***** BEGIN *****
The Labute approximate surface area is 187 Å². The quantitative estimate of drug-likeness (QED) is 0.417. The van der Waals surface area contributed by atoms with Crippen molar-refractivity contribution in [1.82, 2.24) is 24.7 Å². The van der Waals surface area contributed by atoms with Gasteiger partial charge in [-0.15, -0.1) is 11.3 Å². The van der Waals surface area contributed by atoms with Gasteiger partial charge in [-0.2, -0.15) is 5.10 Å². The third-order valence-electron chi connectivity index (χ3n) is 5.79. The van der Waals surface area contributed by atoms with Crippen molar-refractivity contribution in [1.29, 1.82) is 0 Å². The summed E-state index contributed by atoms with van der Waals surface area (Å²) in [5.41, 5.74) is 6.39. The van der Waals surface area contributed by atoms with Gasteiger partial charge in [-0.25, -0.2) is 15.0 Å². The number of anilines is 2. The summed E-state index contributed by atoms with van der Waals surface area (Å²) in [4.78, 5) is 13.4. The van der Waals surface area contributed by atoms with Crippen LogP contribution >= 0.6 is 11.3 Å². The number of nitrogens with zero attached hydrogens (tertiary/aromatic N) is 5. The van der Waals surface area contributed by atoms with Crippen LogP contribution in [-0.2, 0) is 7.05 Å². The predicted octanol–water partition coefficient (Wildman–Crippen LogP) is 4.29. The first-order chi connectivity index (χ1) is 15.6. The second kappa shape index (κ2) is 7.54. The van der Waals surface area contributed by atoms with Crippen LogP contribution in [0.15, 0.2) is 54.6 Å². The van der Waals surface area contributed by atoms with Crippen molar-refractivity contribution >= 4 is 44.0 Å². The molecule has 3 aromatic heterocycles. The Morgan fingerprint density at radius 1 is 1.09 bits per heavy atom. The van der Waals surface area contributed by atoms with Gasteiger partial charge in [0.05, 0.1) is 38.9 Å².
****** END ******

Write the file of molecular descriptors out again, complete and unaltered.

The Labute approximate surface area is 187 Å². The quantitative estimate of drug-likeness (QED) is 0.417. The van der Waals surface area contributed by atoms with Crippen molar-refractivity contribution in [1.82, 2.24) is 24.7 Å². The van der Waals surface area contributed by atoms with Gasteiger partial charge in [-0.15, -0.1) is 11.3 Å². The van der Waals surface area contributed by atoms with Gasteiger partial charge in [-0.2, -0.15) is 5.10 Å². The third-order valence-electron chi connectivity index (χ3n) is 5.79. The van der Waals surface area contributed by atoms with Crippen molar-refractivity contribution in [1.29, 1.82) is 0 Å². The summed E-state index contributed by atoms with van der Waals surface area (Å²) in [5.41, 5.74) is 6.39. The van der Waals surface area contributed by atoms with Gasteiger partial charge in [-0.25, -0.2) is 15.0 Å². The number of anilines is 2. The summed E-state index contributed by atoms with van der Waals surface area (Å²) in [4.78, 5) is 13.4. The van der Waals surface area contributed by atoms with Crippen LogP contribution >= 0.6 is 11.3 Å². The number of nitrogens with zero attached hydrogens (tertiary/aromatic N) is 5. The van der Waals surface area contributed by atoms with Crippen LogP contribution in [-0.2, 0) is 7.05 Å². The predicted octanol–water partition coefficient (Wildman–Crippen LogP) is 4.29. The first-order chi connectivity index (χ1) is 15.6. The second kappa shape index (κ2) is 7.54. The van der Waals surface area contributed by atoms with Crippen LogP contribution in [0.15, 0.2) is 54.6 Å². The van der Waals surface area contributed by atoms with Crippen molar-refractivity contribution >= 4 is 44.0 Å². The molecule has 3 aromatic heterocycles. The Morgan fingerprint density at radius 1 is 1.09 bits per heavy atom. The van der Waals surface area contributed by atoms with Gasteiger partial charge in [0.05, 0.1) is 38.9 Å².